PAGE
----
What do you love MOST about your field?
What I love most about public health is that I am able to create programs that can make my community healthier. I can make a difference in hundreds of lives. Public health is everywhere and I want to teach others that it plays a vital part in keeping our community healthy. Linking people to resources, creating awareness on health issues and being able to advocate for laws that promote health for our community is all part of public health. It is a field that I think everyone should learn about, especially any future health professional.
What do you eventually want to do with your degree? What's your next step after graduation?
I am very excited about graduating in August. My future goals are to open a non-profit organization that focuses on helping immigrant farm workers. I plan to be the link that so many communities need in order to have access to health care and hopefully reduce existing health disparities. I am very interested in doing research relating to farm worker health and pesticides. This is a very serious issue for this population and I hope that my work can help create initiatives that target this. I also look forward to continuing to create opportunities for FIU students and one day return to FIU to teach.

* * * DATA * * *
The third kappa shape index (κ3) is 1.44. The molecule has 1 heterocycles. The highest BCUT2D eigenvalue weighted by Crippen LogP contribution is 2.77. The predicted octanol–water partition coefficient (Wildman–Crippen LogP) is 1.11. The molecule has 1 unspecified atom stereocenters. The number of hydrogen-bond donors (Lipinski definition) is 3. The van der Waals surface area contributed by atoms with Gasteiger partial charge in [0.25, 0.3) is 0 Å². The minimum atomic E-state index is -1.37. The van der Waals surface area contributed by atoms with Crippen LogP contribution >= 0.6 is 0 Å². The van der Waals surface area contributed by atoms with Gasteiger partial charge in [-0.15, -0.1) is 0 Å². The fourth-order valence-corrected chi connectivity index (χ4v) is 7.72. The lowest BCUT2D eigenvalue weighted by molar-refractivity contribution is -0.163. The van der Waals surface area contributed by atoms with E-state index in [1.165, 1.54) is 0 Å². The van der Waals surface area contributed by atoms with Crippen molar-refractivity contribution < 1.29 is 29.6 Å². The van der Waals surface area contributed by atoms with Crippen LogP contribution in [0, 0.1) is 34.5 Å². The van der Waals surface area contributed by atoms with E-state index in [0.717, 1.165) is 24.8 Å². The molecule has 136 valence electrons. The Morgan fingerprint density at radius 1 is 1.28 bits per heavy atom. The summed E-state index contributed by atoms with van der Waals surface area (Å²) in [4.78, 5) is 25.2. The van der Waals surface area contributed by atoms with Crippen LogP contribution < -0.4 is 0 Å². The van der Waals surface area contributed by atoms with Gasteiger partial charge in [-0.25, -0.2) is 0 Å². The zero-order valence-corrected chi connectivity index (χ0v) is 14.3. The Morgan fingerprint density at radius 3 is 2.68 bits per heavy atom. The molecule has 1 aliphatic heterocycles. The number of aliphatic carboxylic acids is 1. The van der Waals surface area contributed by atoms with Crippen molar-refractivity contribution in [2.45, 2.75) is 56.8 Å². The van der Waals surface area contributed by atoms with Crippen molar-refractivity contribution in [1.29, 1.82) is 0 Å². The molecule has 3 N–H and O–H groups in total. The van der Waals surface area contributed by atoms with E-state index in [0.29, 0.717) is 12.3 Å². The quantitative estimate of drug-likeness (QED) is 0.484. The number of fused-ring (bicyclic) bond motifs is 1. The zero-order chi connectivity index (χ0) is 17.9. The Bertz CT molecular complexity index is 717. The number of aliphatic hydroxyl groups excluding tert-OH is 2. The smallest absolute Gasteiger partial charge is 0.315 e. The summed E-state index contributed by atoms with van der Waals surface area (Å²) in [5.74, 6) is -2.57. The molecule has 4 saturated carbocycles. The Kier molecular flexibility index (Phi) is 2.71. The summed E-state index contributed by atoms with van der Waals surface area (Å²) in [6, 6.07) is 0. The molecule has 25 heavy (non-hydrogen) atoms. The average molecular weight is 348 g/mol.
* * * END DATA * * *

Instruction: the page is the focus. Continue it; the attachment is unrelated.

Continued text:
How have FIU & Graduate faculty helped you achieve your goals?
FIU has definitely become my second home. I completed my undergraduate studies at FIU in Health Sciences and I am currently completing my Masters degree. I also work at FIU, so I consider myself a true panther! I have been extremely lucky to have amazing people that have guided me along my journey. One of the most important people that have seen me grow through the years has been Dr. Helen Cornely, the associate dean at the College of Nursing and Health Sciences. Besides being my supervisor, she has truly been a great role model for me, and is the faculty advisor for my group PHCPI. The spark that got me thinking about the importance of advocacy for my community was my professor for Health Policy in the Masters Program, Marisel Losa. She has inspired me, and supported my goals by linking me to great people. Dr. Vukosava Pekovic and Dr. Donna Davis at the Robert Stempel College of Public Health and Social Work have helped me and pushed me to think about how I can be a better public health professional. They have supported every single activity and idea I have had for students. I also want to take this opportunity to thank Isa Ferradas who is my immediate supervisor at the College of Nursing and Health Sciences. She has been more than a mentor to me and has guided me through my years at FIU. I am extremely thankful for all the opportunities FIU has given me and hope to one day come back and do the same.
What is your most memorable experience as a graduate student at FIU?
My most memorable experience has been working with great public health students as president of the Stempel Public Health Association. I have made lasting friendships and met lifelong mentors. I enjoyed planning every event for our students and being that "link" for them. Providing them with professional development opportunities, showing them the work that I do, and encouraging others to take action if they have an initiative.
Student Spotlight Archive